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Log, Oct 20, 2000

82 people. What a glorious night we had with clear skies, gentle temperatures, and soft or nonexistent breezes. When I arrived later than usual as I expected Art, Dave, Joe and Doug had things well underway. Outside we had a number of visitor and member telescopes for people to look at an array of stellar wonders. Hank brought down his great 20" Dobsonian Obsession telescope and set it up in the parking lot.

At just about 7:15, the International Space station and the just undocked Space Shuttle could be seen moving across the sky in tandom, through the Big Dipper. The next Shuttle flight will bring the first residents to the Station.

People were invited to see Venus until it got too low, M13 [Great Hercules Cluster], M57 [Ring Nebula], M27 [The Dumbbell], Saturn and Jupiter with a host of Moons. Later in the evening, when Saturn and Jupiter were closer to overhead, we returned to them. One really interesting thing we saw was a orange tinted disk of Saturn's large moon Titan. While it is easy to see disks of Jupiter's four largest Moon's Titan is difficult to resolve.

Our old friend Ernie came down with a list of deep space objects he wanted to see. We turned to the Helix Nebula and saw almost nothing. Oops - the Helix is a huge Nebula and relatively dim. Once we switched to a lower powered eyepiece we got fine views. We decided that NGC7184 about 18 degrees from the horizon was too faint to be considered much more than the Smudge of the Week.

We looked at a planetary nebula NGC246 next followed by a pair of galaxies NGC584 & NGC586 and a singleton galaxy NGC615. The globular cluster 288 was something special. Although it is a globular cluster, it is much more open than most appearing almost as a sense open cluster. We could see substantial detail. The galaxy NGC253 rated a definitive WOW! M77 a galaxy it the Whale [Cetus] showed a lot of structure tonight.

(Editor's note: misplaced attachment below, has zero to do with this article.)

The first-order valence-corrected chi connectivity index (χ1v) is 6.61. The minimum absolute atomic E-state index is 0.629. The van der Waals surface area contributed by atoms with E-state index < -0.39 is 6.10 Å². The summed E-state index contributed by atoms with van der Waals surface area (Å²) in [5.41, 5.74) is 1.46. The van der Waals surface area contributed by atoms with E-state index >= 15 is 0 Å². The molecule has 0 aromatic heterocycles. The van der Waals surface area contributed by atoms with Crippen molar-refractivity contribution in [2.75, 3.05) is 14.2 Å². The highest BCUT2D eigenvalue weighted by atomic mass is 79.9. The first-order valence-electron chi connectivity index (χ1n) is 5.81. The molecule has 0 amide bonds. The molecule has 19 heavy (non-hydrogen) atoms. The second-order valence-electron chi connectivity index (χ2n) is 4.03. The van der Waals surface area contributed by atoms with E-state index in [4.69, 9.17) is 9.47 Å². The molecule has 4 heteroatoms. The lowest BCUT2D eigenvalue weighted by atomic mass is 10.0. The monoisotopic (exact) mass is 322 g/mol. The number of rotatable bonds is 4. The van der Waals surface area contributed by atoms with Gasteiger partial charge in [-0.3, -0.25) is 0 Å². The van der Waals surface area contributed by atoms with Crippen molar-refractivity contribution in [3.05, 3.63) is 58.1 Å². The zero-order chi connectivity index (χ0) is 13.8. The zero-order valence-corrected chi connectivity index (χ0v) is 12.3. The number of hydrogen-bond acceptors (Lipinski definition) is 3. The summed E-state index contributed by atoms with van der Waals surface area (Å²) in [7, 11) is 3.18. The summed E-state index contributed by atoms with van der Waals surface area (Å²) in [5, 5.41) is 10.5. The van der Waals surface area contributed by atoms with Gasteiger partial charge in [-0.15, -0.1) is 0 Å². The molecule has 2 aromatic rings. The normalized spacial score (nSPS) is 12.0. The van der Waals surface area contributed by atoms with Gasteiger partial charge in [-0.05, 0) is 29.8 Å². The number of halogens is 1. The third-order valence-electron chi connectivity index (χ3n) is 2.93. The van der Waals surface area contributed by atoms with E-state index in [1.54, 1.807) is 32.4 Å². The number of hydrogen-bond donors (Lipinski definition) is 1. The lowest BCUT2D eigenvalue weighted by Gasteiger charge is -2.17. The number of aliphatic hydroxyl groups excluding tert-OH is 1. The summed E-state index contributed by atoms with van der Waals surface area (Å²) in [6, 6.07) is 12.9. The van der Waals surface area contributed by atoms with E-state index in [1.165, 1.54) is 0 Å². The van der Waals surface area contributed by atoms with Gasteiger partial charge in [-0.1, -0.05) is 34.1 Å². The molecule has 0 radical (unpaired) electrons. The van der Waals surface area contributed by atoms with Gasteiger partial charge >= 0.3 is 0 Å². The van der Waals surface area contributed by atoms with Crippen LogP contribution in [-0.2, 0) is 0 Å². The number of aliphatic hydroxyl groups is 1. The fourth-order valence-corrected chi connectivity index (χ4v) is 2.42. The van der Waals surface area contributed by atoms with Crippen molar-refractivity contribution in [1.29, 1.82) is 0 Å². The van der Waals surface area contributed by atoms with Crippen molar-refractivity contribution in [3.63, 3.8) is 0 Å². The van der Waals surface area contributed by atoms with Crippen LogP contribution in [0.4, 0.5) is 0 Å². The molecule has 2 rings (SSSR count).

The Moon had risen by now and although we still saw lost of streaks and an occasional fireball from the Orionid meteor shower, viewing was being limited. So we put in our large polarizing filters and looked at the leading edge of the Moon. The huge basin of Oceanus Procellarum (the greatest dark are on the Moon) was very clear. Mountains on the edge of the Moon could be seen with no wobbling due to unstable air. We kept pushing the power of the telescope higher and higher. Oceanus gave way to Mare gave way to Sinus and finally to individual craters. On the way we caught a really wild grouping of craters which would have made Walt Disney proud. There in all his glory was Mickey Mouse, ears, eyes, nose and chin! After a few choruses which ended with us spelling M-O-U-S-E we went for broke. Using Doug's 6.67mm eyepiece and a 2.5 Barlow we jacked the magnification way beyond Dawes Limit (about 800 diameters) all the way up to 1524 diameters. I frankly expected to see little if nothing at this ridiculous power, but no! Copernicus Crater was clearly visible with only a hint of color fringes. It filled the eyepiece from edge to edge. You could see the graduated steps as the crater walls rose from the plane to the peaks. If I hadn't seen it I wouldn't have believed it. This was the equivalent of an astronaut's view from 148 above the surface of the Moon rather than our quarter million miles!

-Les Coleman

Leslie Coleman
Author:
Leslie Coleman
Entry Date:
Oct 20, 2000
Published Under:
Leslie Coleman's Log
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